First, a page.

The beautiful scene in the Tiadaghton Forest overlooking Pine Creek offers a startling contrast to the warning signs at the entrance to the well and rig sight. (below)

Sr. Nora Nash, decked out in protective gear, prepares for a ride on the gas rig with Mr. X from the Canadian Precision Company.

This particular drilling site is almost complete and will eventually have eight wells.



As primary filer with Chevron, we have coordinated several engagements. We have had some productive dialogues over the past three years but we have also filed resolutions and gotten very good shareholders votes during that period. At the request of Chevron, we were privileged to host a first ever Chevron dialogue at our motherhouse on November 29, 2012. The dialogue allowed us to speak face-to-face with company representatives. We commended them for their human rights policy but let them know that it is only a document until it becomes operational and that has not happened. It is their responsibility to engage and inform communities where they operate on the risks associated with hydraulic fracturing. Chevron did admit that they need to do a better job at informing communities about steps to mitigate risk, and that they also need better data on air emissions and health risks. Progress is slow but we commended Chevron for reducing the number of toxic chemicals in their fracking fluid and encouraged them to work toward green fracking fluid—if that’s possible. Not being satisfied with the company progress, we filed another resolution and had over 25 cofilers. At the beginning of our dialogue, I noted that “the “Chevron Way” and Human Rights Policy speak to all the things that we both value but the best value comes when they are operational.”  We continue to wait! When you have some spare time, please review the 12 Core Management Practices for shale gas operations as found in the previously mentioned document, “Extracting the Facts.”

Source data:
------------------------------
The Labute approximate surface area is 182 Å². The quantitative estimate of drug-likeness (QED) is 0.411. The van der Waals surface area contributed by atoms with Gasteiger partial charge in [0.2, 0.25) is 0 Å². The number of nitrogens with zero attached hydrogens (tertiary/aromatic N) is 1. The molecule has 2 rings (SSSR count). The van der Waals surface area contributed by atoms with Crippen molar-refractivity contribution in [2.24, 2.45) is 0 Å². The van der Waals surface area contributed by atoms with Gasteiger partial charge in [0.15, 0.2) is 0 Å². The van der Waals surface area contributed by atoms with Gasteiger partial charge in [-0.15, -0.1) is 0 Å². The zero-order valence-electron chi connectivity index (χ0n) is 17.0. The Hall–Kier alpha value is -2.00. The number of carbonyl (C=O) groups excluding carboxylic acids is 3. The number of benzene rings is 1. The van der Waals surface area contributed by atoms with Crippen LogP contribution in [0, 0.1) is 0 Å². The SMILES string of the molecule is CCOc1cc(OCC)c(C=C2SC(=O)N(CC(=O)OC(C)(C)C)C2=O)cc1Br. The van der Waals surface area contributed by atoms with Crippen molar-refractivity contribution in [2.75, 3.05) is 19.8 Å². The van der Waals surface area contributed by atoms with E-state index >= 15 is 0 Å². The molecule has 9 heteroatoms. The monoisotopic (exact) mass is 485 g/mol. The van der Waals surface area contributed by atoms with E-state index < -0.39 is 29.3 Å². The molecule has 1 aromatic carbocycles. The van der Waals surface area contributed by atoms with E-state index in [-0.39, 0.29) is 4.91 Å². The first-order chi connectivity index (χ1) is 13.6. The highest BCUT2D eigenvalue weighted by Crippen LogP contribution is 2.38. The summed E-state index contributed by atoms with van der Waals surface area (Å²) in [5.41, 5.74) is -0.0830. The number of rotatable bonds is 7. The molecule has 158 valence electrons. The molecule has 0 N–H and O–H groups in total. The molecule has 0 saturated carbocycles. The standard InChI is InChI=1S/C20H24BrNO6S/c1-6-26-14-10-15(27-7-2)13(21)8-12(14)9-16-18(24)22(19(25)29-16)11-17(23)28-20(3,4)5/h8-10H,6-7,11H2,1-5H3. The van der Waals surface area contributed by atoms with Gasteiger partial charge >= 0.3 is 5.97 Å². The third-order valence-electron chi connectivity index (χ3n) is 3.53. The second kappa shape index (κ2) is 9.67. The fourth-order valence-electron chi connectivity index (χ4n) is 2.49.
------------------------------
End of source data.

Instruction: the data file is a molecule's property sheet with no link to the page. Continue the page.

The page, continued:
3 comments:

Paula said...

Thanks for sharing this information. I saw another interesting article about fracking. Here is the link: http://www.npr.org/blogs/krulwich/2013/01/16/169511949/a-mysterious-patch-of-light-shows-up-in-the-north-dakota-dark

I found your blog via Buttercup Counts Her Blessings. Come by and visit me at Home In Douglas!

Maggid said...

In the last year, maybe a little longer, i have learned some uncomfortable truths. I have come to understand the word "complicit." Who knew? there are some who will consider evil valuable to them . . .

They receive some payoff - for allowing, or empowering a wrong.

All i can say about this is - we are here "For Such a Time As This" - It is easier to spot The Light - when it shines in the dark . . as it dispels the dark with Love and Understanding . . . Sister, I see you offer illumination constantly . . and i am grateful for you.
love & love,
-g-

Angela and Melinda said...

Many thanks to both you, Sister Ann Marie, and Sister Nora Nash. This is much appreciated. And yes, commentor Paula, I also saw that article about the patch of light in ND--obviously it turns out not to be so mysterious after all, given that it's in the middle of nowhere.
Melinda